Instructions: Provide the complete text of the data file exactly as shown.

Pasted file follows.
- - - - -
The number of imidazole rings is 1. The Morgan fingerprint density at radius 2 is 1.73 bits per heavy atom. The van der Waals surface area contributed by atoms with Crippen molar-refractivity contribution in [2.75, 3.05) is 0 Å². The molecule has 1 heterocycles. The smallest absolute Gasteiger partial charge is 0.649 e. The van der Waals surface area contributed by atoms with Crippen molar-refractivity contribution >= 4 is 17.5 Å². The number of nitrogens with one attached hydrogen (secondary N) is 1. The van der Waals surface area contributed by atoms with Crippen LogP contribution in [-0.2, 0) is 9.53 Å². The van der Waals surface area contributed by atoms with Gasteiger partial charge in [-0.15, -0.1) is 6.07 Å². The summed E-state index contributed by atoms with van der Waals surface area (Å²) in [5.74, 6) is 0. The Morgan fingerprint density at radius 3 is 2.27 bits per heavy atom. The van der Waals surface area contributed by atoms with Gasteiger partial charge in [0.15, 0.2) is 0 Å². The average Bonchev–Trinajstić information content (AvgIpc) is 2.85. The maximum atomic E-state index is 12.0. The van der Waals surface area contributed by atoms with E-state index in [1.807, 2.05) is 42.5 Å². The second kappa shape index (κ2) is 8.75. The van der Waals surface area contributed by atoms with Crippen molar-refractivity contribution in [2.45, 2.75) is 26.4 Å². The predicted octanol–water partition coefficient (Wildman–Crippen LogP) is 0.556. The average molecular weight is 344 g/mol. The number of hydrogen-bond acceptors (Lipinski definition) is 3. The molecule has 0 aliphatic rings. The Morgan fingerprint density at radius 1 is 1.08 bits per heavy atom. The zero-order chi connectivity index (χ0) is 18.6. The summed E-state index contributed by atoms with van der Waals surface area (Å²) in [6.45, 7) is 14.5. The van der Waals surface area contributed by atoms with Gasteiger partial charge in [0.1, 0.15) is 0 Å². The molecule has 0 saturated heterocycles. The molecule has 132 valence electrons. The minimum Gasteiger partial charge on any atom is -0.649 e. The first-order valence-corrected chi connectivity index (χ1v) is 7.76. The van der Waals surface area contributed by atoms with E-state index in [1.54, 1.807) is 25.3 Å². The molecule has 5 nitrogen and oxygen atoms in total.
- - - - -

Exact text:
The number of imidazole rings is 1. The Morgan fingerprint density at radius 2 is 1.73 bits per heavy atom. The van der Waals surface area contributed by atoms with Crippen molar-refractivity contribution in [2.75, 3.05) is 0 Å². The molecule has 1 heterocycles. The smallest absolute Gasteiger partial charge is 0.649 e. The van der Waals surface area contributed by atoms with Crippen molar-refractivity contribution >= 4 is 17.5 Å². The number of nitrogens with one attached hydrogen (secondary N) is 1. The van der Waals surface area contributed by atoms with Crippen LogP contribution in [-0.2, 0) is 9.53 Å². The van der Waals surface area contributed by atoms with Gasteiger partial charge in [-0.15, -0.1) is 6.07 Å². The summed E-state index contributed by atoms with van der Waals surface area (Å²) in [5.74, 6) is 0. The Morgan fingerprint density at radius 3 is 2.27 bits per heavy atom. The van der Waals surface area contributed by atoms with Gasteiger partial charge in [0.15, 0.2) is 0 Å². The average Bonchev–Trinajstić information content (AvgIpc) is 2.85. The maximum atomic E-state index is 12.0. The van der Waals surface area contributed by atoms with E-state index in [1.807, 2.05) is 42.5 Å². The second kappa shape index (κ2) is 8.75. The van der Waals surface area contributed by atoms with Crippen molar-refractivity contribution in [2.45, 2.75) is 26.4 Å². The predicted octanol–water partition coefficient (Wildman–Crippen LogP) is 0.556. The average molecular weight is 344 g/mol. The number of hydrogen-bond acceptors (Lipinski definition) is 3. The molecule has 0 aliphatic rings. The Morgan fingerprint density at radius 1 is 1.08 bits per heavy atom. The zero-order chi connectivity index (χ0) is 18.6. The summed E-state index contributed by atoms with van der Waals surface area (Å²) in [6.45, 7) is 14.5. The van der Waals surface area contributed by atoms with Gasteiger partial charge in [0.1, 0.15) is 0 Å². The molecule has 0 saturated heterocycles. The molecule has 132 valence electrons. The minimum Gasteiger partial charge on any atom is -0.649 e. The first-order valence-corrected chi connectivity index (χ1v) is 7.76. The van der Waals surface area contributed by atoms with E-state index in [1.54, 1.807) is 25.3 Å². The molecule has 5 nitrogen and oxygen atoms in total.